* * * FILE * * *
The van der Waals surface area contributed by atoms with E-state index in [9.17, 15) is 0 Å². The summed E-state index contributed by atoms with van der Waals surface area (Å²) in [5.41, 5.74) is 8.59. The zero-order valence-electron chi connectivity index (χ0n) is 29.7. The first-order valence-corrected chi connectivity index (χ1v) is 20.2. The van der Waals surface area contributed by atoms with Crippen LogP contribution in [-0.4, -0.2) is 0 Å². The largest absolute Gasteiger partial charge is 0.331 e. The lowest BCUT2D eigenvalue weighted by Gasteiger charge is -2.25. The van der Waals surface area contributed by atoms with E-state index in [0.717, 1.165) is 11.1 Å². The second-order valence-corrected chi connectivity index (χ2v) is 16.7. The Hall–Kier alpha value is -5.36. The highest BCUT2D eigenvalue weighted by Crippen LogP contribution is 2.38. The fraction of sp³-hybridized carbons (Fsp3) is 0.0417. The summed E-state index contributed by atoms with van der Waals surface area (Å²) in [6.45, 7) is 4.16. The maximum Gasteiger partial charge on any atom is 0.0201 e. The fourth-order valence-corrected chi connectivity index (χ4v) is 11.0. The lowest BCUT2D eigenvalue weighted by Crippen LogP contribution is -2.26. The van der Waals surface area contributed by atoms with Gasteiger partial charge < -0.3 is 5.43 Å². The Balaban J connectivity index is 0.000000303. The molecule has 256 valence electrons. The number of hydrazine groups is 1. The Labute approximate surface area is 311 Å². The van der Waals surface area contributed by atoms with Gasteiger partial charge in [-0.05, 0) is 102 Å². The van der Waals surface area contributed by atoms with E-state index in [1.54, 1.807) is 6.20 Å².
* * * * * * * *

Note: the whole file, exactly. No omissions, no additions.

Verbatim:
The van der Waals surface area contributed by atoms with E-state index in [9.17, 15) is 0 Å². The summed E-state index contributed by atoms with van der Waals surface area (Å²) in [5.41, 5.74) is 8.59. The zero-order valence-electron chi connectivity index (χ0n) is 29.7. The first-order valence-corrected chi connectivity index (χ1v) is 20.2. The van der Waals surface area contributed by atoms with Crippen LogP contribution in [-0.4, -0.2) is 0 Å². The largest absolute Gasteiger partial charge is 0.331 e. The lowest BCUT2D eigenvalue weighted by Gasteiger charge is -2.25. The van der Waals surface area contributed by atoms with E-state index in [0.717, 1.165) is 11.1 Å². The second-order valence-corrected chi connectivity index (χ2v) is 16.7. The Hall–Kier alpha value is -5.36. The highest BCUT2D eigenvalue weighted by Crippen LogP contribution is 2.38. The fraction of sp³-hybridized carbons (Fsp3) is 0.0417. The summed E-state index contributed by atoms with van der Waals surface area (Å²) in [6.45, 7) is 4.16. The maximum Gasteiger partial charge on any atom is 0.0201 e. The fourth-order valence-corrected chi connectivity index (χ4v) is 11.0. The lowest BCUT2D eigenvalue weighted by Crippen LogP contribution is -2.26. The van der Waals surface area contributed by atoms with Gasteiger partial charge < -0.3 is 5.43 Å². The Balaban J connectivity index is 0.000000303. The molecule has 256 valence electrons. The number of hydrazine groups is 1. The Labute approximate surface area is 311 Å². The van der Waals surface area contributed by atoms with Gasteiger partial charge in [-0.05, 0) is 102 Å². The van der Waals surface area contributed by atoms with E-state index in [1.54, 1.807) is 6.20 Å².